My One Favorite Fascinating Find: a Jolt for January.

January 29, 2015

I know what you’re thinking: “Hmmm, first it was five, then four, now one, just ONE fascinating find for this month?” I’m not pulling a fast one on you, I promise. There is a good reason that I’m only sharing one story—and it’s not because my wingnuts are still twisted too tight, or because I couldn’t find anything interesting enough. It’s because, in my mind, the following is the most important point to ponder as we go in to the new year. Ready? Here it is:

“It was many years ago that villagers in Downstream recall spotting the first body in the river. Some old timers remember how spartan the facilities and procedures were for managing that sort of thing. Sometimes, they say, it would take hours to pull 10 people from the river, and even then only a few would survive.

Though the number of victims in the river has increased greatly in recent years, the good folks of Downstream have responded admirably to the challenge. Their rescue system is clearly second to none: most people discovered in the swirling waters are reached within 20 minutes—many in less than 10. Only a small number drown each day before help arrives—a big improvement from the way it used to be.

Talk to the people of Downstream and they’ll speak with pride about the new hospital by the edge of the waters, the flotilla of rescue boats ready for service at a moment’s notice, the comprehensive health plans for coordinating all the manpower involved, and the large number of highly trained and dedicated swimmers always ready to risk their lives to save victims from the raging currents. Sure it costs a lot but, say the Downstreamers, what else can decent people do except to provide whatever is necessary when human lives are at stake.

Oh, a few people in Downstream have raised the question now and again, but most folks show little interest in what’s happening Upstream. It seems there’s so much to do to help those in the river that nobody’s got time to check how all those bodies are getting there in the first place. That’s the way things are, sometimes.”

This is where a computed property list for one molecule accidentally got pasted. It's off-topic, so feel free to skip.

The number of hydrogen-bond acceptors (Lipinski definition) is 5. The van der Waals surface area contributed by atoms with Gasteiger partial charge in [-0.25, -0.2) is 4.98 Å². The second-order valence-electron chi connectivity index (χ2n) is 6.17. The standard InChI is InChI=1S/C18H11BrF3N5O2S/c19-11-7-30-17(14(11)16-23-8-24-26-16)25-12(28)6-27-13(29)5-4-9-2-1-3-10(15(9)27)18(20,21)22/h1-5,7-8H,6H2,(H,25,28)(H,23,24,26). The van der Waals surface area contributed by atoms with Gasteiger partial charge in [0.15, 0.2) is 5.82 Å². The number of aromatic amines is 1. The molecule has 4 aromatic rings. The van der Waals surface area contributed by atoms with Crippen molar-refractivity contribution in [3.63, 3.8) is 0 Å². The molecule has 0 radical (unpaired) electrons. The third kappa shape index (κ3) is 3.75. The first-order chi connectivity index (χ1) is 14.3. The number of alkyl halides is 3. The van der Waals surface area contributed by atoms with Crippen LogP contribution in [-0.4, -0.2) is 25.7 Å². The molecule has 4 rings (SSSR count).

Donald Ardell, “The Parable of the Downstreamers” in High Level Wellness: An Alternative to Doctors, Drugs and Disease


A simple, maybe obvious fable, yes. But, I challenge you to think about how common the downstream approach is in our daily lives.

At work, which processes and procedures do you have in place that are downstream fixes rather than upstream investigations? Have you ever asked “why?” and when you got to the answer you discovered the absurdity of what was being done? Or the strange path that brought you to such rigmarole? By addressing the cause, rather than treating the effect, you’ll discover amazing efficiencies.

What about your health? Are there some questionable activities happening upstream that could be sending you repeatedly downstream to the doctor’s office? Probably. Are you getting enough sleep so that you don’t become run down? Are you eating nutritious foods that boost your vitality as well as your immune system? Are you taking time to move and exercise your body? All of these can prevent a tumble into the rushing tides.

Same goes for your home/family/personal life. Whether it’s your significant other, a loved one, or dear friend: what are you doing to nurture those relationships? Isn’t it better not to have to say you’re sorry or make amends for a moment of unkindness, neglect, or impatience? (I know how I feel when I’ve done the damage; it’s not a good.) When you make it a practice to repeatedly pause, think, listen, and reach out, you rarely have to send out the rescue crew.

Oh, and back to work. Now we’re not talking about the silly things you’ve been doing for years but never stopped to question; we’re talking about keeping your people happy, engaged, and in their seats. Recognizing, encouraging, appreciating, and communicating with your employees are proactive moves that prevent your employees from jumping ship left & right. Do this right and you won’t need anyone downstream!

Allison is currently living out the elaborate fantasy she described to her now-former staff and colleagues in early 2001. With a hearty dose of courage and absolutely no plan of action, she abruptly left her middle-management job to become a writer—and today she is doing just that in her role as Baudville's Senior Content Writer. She's here to tell you everything she's learned in her 20-years+ professional life, plus a lot more. She's wordy like that!

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